Everyone’s talking about it but we need to agree on what integration means to have any chance of actually providing it.

Illustration showing NHS integration

NHS integration

Integrated care has captured the imagination of professionals across health and social care but there are many different interpretations about what it actually means. Some focus on organisational integration (for example, merging community and acute services or health and social care), some on pooling budgets between health and social care, while others focus on pathway based change.

Most importantly, we must focus on what matters to patients. This may seem obvious, but the NHS too often revolves care around buildings or historical practice, not people. National Voices, the coalition of health and social care charities, illustrated this in a paper: “People want coordination. Not necessarily [organisational] integration. People want care. Where it comes from is secondary.”

This means “no big gaps” in care; patients should be able to say, “I was always kept informed” and “professionals involved with me talked to each other”. It requires coordination (“I always knew the main person in charge of my care”), shared knowledge of the patient and their condition (“not needing to repeat information constantly”), accurate information at the right time (“I could see my health and social care record at any time to check what was going on”) and shared decision making and care planning (“I was as involved in discussions and decisions about my care as I wanted to be”).

There are many barriers that frustrate attempts to deliver coordinated care, including perverse incentives, poor exchange of information, organisational boundaries and professional autonomy. Most of these would come as a surprise to patients who, rightly, see the NHS as a single organisation.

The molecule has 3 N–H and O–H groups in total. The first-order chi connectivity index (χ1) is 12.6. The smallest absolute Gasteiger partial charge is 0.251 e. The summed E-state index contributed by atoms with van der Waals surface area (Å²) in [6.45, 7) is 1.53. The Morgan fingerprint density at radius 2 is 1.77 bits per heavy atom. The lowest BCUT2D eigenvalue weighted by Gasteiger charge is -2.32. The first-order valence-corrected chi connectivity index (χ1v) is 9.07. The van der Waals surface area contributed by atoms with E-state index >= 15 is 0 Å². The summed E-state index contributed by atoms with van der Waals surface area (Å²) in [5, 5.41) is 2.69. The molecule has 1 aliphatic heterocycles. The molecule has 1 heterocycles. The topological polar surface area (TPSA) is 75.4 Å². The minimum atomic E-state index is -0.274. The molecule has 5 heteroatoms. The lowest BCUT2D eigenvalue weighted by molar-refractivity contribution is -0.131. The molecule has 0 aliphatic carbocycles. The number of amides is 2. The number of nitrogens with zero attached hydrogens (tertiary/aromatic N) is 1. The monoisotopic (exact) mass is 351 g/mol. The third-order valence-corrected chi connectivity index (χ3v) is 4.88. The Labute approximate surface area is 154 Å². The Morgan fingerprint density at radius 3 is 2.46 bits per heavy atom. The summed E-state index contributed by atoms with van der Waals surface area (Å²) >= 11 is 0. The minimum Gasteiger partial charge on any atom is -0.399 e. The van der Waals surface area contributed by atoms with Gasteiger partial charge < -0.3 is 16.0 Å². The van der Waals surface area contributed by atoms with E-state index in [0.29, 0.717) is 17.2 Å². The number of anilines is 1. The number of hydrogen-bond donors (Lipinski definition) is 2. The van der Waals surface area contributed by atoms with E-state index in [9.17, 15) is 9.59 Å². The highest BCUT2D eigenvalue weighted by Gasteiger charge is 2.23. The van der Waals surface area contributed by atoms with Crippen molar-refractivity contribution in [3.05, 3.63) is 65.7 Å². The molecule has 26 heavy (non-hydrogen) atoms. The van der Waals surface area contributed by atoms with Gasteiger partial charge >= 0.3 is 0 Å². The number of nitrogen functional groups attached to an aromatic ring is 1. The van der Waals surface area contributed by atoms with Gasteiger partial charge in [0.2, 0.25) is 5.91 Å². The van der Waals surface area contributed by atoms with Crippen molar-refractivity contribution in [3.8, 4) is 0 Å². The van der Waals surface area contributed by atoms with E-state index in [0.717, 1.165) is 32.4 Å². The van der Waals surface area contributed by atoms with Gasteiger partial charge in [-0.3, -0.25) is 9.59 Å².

In London we have invested in three large-scale pilots to pursue integrated care. One - the inner north west London integrated care pilot - has seen some early success by enrolling 30,000 frail older patients and 15,000 with diabetes across 93 practices. These pilots have shown us that delivering integrated care means putting seven core components in place:

  • a patient registry combining data from all care settings;
  • risk stratification of patients based on the registry;
  • shared and standard clinical protocols agreed by all providers;
  • care plans developed with the selected patients;
  • explicit agreement of the role of each provider in the proactive delivery of care;
  • regular case conferences with all professionals interacting with a defined group of patients to discuss difficult cases;
  • regular clinical audit and performance reviews to ensure consistent high quality care is delivered.

Our experience shows five key enablers must be in place so the NHS can work as one system to support the rollout of these components.

First, as always, is sorting the money. This means finding ways to cover the incremental costs of coordination so no provider is disadvantaged, and providing incentives to providers linked to the wider benefits for the whole integrating care system.

Second, all clinicians need easy access to patient data across care settings and organisations; this may require new systems.

Third, governance arrangements must be in place to allow the flow of patient information, substantial resources, joint decision making and to hold providers to account.

Fourth, there must be a real shift in the behaviour of those delivering care that is centred on an integrated approach to patient care and quality.

Finally, there must be an active partnership with patients.

We know we have not yet fully cracked this. Even in inner north west London, where great progress has been made, there are many areas that need further development. As well as studying the changes being implemented in London, we are learning from others in the UK and abroad and we want to share our experience.  

Major effort is needed to deliver effective integrated care and overcome national, local and individual barriers. Integrated care should be developed at sufficient scale so all partners can engage and transformational impact in the local health economy can be achieved.

A coalition of leaders willing to drive these changes must be developed and supported, and risks must be taken - including investing resources upfront to create, develop and implement a better care delivery system. Only then will we truly give patients the control and coordination they rightly expect.

Hannah Farrar is director of commissioning at NHS London.